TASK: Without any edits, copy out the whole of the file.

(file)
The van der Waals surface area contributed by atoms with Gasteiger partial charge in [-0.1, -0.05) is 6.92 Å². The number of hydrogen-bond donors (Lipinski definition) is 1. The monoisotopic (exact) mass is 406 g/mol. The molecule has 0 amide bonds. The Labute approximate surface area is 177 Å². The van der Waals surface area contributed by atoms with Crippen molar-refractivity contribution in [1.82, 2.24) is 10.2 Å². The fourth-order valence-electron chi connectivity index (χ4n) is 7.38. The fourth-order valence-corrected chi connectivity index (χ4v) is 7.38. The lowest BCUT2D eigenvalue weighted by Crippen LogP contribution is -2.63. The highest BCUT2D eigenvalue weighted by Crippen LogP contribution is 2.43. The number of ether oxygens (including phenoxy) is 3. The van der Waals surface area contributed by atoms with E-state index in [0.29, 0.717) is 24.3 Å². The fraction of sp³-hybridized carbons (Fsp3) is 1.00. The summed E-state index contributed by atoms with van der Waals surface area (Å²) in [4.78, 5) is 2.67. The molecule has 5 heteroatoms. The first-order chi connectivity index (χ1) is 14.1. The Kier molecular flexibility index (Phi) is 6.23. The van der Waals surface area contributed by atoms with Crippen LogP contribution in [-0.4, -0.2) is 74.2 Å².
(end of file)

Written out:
The van der Waals surface area contributed by atoms with Gasteiger partial charge in [-0.1, -0.05) is 6.92 Å². The number of hydrogen-bond donors (Lipinski definition) is 1. The monoisotopic (exact) mass is 406 g/mol. The molecule has 0 amide bonds. The Labute approximate surface area is 177 Å². The van der Waals surface area contributed by atoms with Crippen molar-refractivity contribution in [1.82, 2.24) is 10.2 Å². The fourth-order valence-electron chi connectivity index (χ4n) is 7.38. The fourth-order valence-corrected chi connectivity index (χ4v) is 7.38. The lowest BCUT2D eigenvalue weighted by Crippen LogP contribution is -2.63. The highest BCUT2D eigenvalue weighted by Crippen LogP contribution is 2.43. The number of ether oxygens (including phenoxy) is 3. The van der Waals surface area contributed by atoms with E-state index in [0.29, 0.717) is 24.3 Å². The fraction of sp³-hybridized carbons (Fsp3) is 1.00. The summed E-state index contributed by atoms with van der Waals surface area (Å²) in [4.78, 5) is 2.67. The molecule has 5 heteroatoms. The first-order chi connectivity index (χ1) is 14.1. The Kier molecular flexibility index (Phi) is 6.23. The van der Waals surface area contributed by atoms with Crippen LogP contribution in [-0.4, -0.2) is 74.2 Å².